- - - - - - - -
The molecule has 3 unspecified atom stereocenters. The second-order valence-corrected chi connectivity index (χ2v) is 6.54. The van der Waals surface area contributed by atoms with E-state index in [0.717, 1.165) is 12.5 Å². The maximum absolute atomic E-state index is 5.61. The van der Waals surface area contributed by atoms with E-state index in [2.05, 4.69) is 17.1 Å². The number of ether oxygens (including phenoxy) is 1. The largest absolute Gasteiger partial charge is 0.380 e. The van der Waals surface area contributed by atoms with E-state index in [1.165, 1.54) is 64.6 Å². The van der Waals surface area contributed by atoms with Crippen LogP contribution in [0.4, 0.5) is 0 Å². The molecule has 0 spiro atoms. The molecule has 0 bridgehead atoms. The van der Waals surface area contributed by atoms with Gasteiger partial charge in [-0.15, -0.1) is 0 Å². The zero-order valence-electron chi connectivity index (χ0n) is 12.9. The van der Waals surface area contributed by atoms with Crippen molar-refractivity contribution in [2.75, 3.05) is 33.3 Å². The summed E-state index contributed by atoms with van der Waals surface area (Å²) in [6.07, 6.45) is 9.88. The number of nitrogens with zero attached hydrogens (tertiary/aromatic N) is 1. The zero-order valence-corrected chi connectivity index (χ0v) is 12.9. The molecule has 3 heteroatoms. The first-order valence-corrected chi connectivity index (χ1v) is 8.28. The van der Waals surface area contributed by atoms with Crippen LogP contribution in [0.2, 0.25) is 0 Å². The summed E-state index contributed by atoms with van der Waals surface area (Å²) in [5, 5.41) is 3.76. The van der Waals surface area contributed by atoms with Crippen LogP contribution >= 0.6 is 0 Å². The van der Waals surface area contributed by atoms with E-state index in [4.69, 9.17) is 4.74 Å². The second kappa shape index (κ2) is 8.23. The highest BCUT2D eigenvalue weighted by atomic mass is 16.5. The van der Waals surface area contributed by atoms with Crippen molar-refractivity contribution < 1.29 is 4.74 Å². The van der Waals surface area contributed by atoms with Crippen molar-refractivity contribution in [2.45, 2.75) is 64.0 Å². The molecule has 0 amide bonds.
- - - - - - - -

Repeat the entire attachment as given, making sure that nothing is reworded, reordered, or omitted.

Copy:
The molecule has 3 unspecified atom stereocenters. The second-order valence-corrected chi connectivity index (χ2v) is 6.54. The van der Waals surface area contributed by atoms with E-state index in [0.717, 1.165) is 12.5 Å². The maximum absolute atomic E-state index is 5.61. The van der Waals surface area contributed by atoms with E-state index in [2.05, 4.69) is 17.1 Å². The number of ether oxygens (including phenoxy) is 1. The largest absolute Gasteiger partial charge is 0.380 e. The van der Waals surface area contributed by atoms with E-state index in [1.165, 1.54) is 64.6 Å². The van der Waals surface area contributed by atoms with Crippen LogP contribution in [0.4, 0.5) is 0 Å². The molecule has 0 spiro atoms. The molecule has 0 bridgehead atoms. The van der Waals surface area contributed by atoms with Gasteiger partial charge in [-0.15, -0.1) is 0 Å². The zero-order valence-electron chi connectivity index (χ0n) is 12.9. The van der Waals surface area contributed by atoms with Crippen molar-refractivity contribution in [2.75, 3.05) is 33.3 Å². The summed E-state index contributed by atoms with van der Waals surface area (Å²) in [6.07, 6.45) is 9.88. The number of nitrogens with zero attached hydrogens (tertiary/aromatic N) is 1. The zero-order valence-corrected chi connectivity index (χ0v) is 12.9. The molecule has 3 heteroatoms. The first-order valence-corrected chi connectivity index (χ1v) is 8.28. The van der Waals surface area contributed by atoms with Crippen LogP contribution in [0.2, 0.25) is 0 Å². The summed E-state index contributed by atoms with van der Waals surface area (Å²) in [5, 5.41) is 3.76. The van der Waals surface area contributed by atoms with Crippen LogP contribution >= 0.6 is 0 Å². The van der Waals surface area contributed by atoms with E-state index in [4.69, 9.17) is 4.74 Å². The second kappa shape index (κ2) is 8.23. The highest BCUT2D eigenvalue weighted by atomic mass is 16.5. The van der Waals surface area contributed by atoms with Crippen molar-refractivity contribution < 1.29 is 4.74 Å². The van der Waals surface area contributed by atoms with Crippen molar-refractivity contribution in [2.45, 2.75) is 64.0 Å². The molecule has 0 amide bonds.